Vagrants impacting downtown businesses

Panama City – Panama City Mayor Greg Brudnicki received more ammunition in his battle to move the rescue mission out of the downtown area. A property owner says he’s lost two more tenants, who got tired of trying to run a business the vagrants hanging around. Those business owners claims the vagrants harassed customers, eventually running them away from downtown.

“It’s hard to do business,” said Robert Cogburn, landlord.

Both of Robert Cogburn’s downtown buildings are vacant these days. His renters moved out. Cogburn claims they were tired of vagrants harassing their customers.

“One of my tenants said they would come inside the business and hassle customers. Did they want their windows washed, did they want this or could they get some money,” said Cogburn.

Cogburn says the problem got worse after Panama City Police moved their sub-station from Harrison Avenue to Magnolia Avenue in January.

“I thought it was better when we had the sub-station down here and we use to have police patrols, but like my tenant said its just getting worse since they closed that substation,” said Cogburn.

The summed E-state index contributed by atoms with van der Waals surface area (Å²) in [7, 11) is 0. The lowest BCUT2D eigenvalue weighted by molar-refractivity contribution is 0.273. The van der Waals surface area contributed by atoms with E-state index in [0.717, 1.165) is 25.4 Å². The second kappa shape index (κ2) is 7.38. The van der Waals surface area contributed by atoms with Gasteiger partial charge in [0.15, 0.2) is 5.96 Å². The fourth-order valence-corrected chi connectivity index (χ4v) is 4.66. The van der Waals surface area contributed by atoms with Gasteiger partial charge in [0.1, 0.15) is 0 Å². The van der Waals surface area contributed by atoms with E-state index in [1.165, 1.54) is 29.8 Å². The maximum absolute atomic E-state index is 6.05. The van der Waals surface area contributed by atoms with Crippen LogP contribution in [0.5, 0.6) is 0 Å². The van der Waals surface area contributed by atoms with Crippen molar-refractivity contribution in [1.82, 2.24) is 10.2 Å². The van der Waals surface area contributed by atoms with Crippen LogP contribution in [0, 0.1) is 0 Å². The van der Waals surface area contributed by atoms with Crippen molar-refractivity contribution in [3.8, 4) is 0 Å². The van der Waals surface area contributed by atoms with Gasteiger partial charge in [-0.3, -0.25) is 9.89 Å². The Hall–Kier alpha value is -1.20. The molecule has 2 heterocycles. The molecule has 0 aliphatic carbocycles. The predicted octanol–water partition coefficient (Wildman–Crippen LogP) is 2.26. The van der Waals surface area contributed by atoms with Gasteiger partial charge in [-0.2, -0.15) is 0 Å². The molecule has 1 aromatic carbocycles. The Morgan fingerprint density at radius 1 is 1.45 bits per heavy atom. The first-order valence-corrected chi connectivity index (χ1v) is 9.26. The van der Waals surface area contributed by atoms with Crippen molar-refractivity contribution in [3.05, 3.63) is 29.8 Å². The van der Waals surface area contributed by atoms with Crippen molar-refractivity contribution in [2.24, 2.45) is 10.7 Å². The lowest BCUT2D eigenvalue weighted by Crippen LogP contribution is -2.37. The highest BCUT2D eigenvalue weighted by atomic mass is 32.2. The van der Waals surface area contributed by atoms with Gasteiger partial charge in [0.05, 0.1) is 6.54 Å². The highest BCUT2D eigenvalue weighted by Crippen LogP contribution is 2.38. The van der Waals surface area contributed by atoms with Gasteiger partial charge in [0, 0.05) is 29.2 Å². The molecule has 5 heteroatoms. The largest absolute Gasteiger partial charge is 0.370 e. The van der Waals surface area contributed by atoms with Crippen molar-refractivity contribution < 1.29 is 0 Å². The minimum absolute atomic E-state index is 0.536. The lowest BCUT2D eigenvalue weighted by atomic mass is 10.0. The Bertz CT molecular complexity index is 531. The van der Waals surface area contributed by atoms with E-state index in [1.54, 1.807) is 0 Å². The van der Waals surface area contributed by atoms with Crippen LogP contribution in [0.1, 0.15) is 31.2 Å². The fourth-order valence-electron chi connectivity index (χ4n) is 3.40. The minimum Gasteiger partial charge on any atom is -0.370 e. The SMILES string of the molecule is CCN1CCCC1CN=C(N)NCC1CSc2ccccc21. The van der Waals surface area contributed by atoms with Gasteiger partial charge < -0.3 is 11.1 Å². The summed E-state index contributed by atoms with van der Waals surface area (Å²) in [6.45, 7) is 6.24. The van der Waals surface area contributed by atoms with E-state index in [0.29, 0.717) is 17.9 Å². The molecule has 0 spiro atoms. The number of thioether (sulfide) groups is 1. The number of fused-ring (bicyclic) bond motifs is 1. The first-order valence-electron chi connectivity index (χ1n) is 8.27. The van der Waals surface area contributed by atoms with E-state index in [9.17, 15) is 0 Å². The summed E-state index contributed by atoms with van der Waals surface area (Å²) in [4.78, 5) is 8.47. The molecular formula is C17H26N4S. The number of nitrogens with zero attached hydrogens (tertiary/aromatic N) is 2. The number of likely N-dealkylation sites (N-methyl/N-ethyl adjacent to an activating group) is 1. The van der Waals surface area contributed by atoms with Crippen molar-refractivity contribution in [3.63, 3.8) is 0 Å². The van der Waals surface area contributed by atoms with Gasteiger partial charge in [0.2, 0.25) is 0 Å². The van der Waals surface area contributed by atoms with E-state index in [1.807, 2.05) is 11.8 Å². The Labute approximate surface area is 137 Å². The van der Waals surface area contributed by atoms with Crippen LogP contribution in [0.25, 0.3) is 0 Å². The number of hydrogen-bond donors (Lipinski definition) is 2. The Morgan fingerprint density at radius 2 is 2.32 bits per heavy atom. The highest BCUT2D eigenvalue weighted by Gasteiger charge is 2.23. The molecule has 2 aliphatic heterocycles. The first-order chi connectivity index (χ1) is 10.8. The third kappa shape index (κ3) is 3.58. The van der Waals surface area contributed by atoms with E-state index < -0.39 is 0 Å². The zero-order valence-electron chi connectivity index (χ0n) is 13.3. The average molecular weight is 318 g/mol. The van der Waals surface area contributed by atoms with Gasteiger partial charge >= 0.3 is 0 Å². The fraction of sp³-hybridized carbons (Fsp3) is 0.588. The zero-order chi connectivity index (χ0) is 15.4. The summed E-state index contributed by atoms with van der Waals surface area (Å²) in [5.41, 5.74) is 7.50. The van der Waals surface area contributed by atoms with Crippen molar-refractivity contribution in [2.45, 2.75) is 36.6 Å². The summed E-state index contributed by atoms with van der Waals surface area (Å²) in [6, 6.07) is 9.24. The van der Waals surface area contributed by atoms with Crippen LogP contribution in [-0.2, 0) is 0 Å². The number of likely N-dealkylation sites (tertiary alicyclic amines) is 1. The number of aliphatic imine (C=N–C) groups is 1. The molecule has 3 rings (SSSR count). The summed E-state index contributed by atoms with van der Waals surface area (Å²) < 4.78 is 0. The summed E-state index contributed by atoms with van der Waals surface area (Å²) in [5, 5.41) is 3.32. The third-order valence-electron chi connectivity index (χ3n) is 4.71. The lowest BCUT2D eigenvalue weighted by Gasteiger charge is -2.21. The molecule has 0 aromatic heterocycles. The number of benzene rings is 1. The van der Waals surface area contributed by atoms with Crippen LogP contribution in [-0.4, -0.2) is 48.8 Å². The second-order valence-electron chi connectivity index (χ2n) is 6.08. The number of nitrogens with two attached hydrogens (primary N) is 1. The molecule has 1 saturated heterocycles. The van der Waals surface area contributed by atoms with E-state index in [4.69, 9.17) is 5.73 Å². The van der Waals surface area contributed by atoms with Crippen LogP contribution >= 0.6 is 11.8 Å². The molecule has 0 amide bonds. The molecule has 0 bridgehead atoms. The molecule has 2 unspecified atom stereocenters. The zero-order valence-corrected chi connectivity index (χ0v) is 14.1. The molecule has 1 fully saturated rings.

Mayor Greg Brudnicki says it’s this type of activity that’s standing in the way of downtown revitalization. He’s hopping the new homeless task force committee will find some answers.

“It’s the chicken or the egg. We want to do something very spectacular for the marina, but it doesn’t need to be a haven for bums and until we get tough and until we use some tough love and stop enabling we’re going to continue to have the problem,” said Brudnicki.

Those two businesses did not close. they just moved to new locations. “That’s Too Cute” is now on 23rd Street. “Southern Furniture Liquidators” moved to Eastpoint in Franklin County. Cogburn has been trying to sell both buildings, but his asking price has gone down $400,000 in the past two years.

http://www.wjhg.com/home/headlines/Vagrants_cause_issues_downtown__126289783.html

One only need take a slow drive down Harrison Ave from Sixth street down to the Marina to see the multiple vacant buildings where businesses have either closed or have relocated to other areas of town. This is a direct result of the impact that the rescue mission has had on the number of vagrants in the downtown area. Without the draw of the rescue mission, vagrants would dissipate outside the downtown area. Forward looking investors who see Downtown Panama City as a diamond-in-the-rough, will be willing to make the investment in downtown. They will be willing to repair and restore older properties downtown. They will make commitments in inventory and personnel in building businesses that provide valuable goods and services for our community. However, no investor is will be willing to throw money in our downtown with an ongoing vagrancy problem that draws crime and deters our community from going downtown. It is time for the mission to move.

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